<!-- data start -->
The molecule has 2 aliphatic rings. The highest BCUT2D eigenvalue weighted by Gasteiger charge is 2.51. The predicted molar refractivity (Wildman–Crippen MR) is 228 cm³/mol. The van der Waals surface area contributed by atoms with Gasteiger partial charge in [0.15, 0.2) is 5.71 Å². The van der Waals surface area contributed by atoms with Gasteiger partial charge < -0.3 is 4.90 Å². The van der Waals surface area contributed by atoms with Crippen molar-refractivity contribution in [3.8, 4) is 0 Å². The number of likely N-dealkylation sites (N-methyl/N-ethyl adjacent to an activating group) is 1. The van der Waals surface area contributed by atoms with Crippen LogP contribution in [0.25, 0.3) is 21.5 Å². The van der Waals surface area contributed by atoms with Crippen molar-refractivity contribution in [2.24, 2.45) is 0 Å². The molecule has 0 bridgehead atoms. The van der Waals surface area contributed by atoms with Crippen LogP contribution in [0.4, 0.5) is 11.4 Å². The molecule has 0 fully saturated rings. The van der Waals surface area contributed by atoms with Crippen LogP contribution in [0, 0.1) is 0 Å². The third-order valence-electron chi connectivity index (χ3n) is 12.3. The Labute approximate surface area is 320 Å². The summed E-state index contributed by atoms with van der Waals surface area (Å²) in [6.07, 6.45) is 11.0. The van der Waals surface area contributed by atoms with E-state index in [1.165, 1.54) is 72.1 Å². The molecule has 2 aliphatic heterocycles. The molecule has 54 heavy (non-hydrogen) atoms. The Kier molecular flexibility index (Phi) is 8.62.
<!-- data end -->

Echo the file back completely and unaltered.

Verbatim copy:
The molecule has 2 aliphatic rings. The highest BCUT2D eigenvalue weighted by Gasteiger charge is 2.51. The predicted molar refractivity (Wildman–Crippen MR) is 228 cm³/mol. The van der Waals surface area contributed by atoms with Gasteiger partial charge in [0.15, 0.2) is 5.71 Å². The van der Waals surface area contributed by atoms with Gasteiger partial charge < -0.3 is 4.90 Å². The van der Waals surface area contributed by atoms with Crippen molar-refractivity contribution in [3.8, 4) is 0 Å². The number of likely N-dealkylation sites (N-methyl/N-ethyl adjacent to an activating group) is 1. The van der Waals surface area contributed by atoms with Crippen LogP contribution in [0.25, 0.3) is 21.5 Å². The van der Waals surface area contributed by atoms with Crippen molar-refractivity contribution in [2.24, 2.45) is 0 Å². The molecule has 0 bridgehead atoms. The van der Waals surface area contributed by atoms with Crippen LogP contribution in [0.4, 0.5) is 11.4 Å². The molecule has 0 fully saturated rings. The van der Waals surface area contributed by atoms with Crippen LogP contribution in [0, 0.1) is 0 Å². The third-order valence-electron chi connectivity index (χ3n) is 12.3. The Labute approximate surface area is 320 Å². The summed E-state index contributed by atoms with van der Waals surface area (Å²) in [6.07, 6.45) is 11.0. The van der Waals surface area contributed by atoms with E-state index in [1.165, 1.54) is 72.1 Å². The molecule has 2 aliphatic heterocycles. The molecule has 54 heavy (non-hydrogen) atoms. The Kier molecular flexibility index (Phi) is 8.62.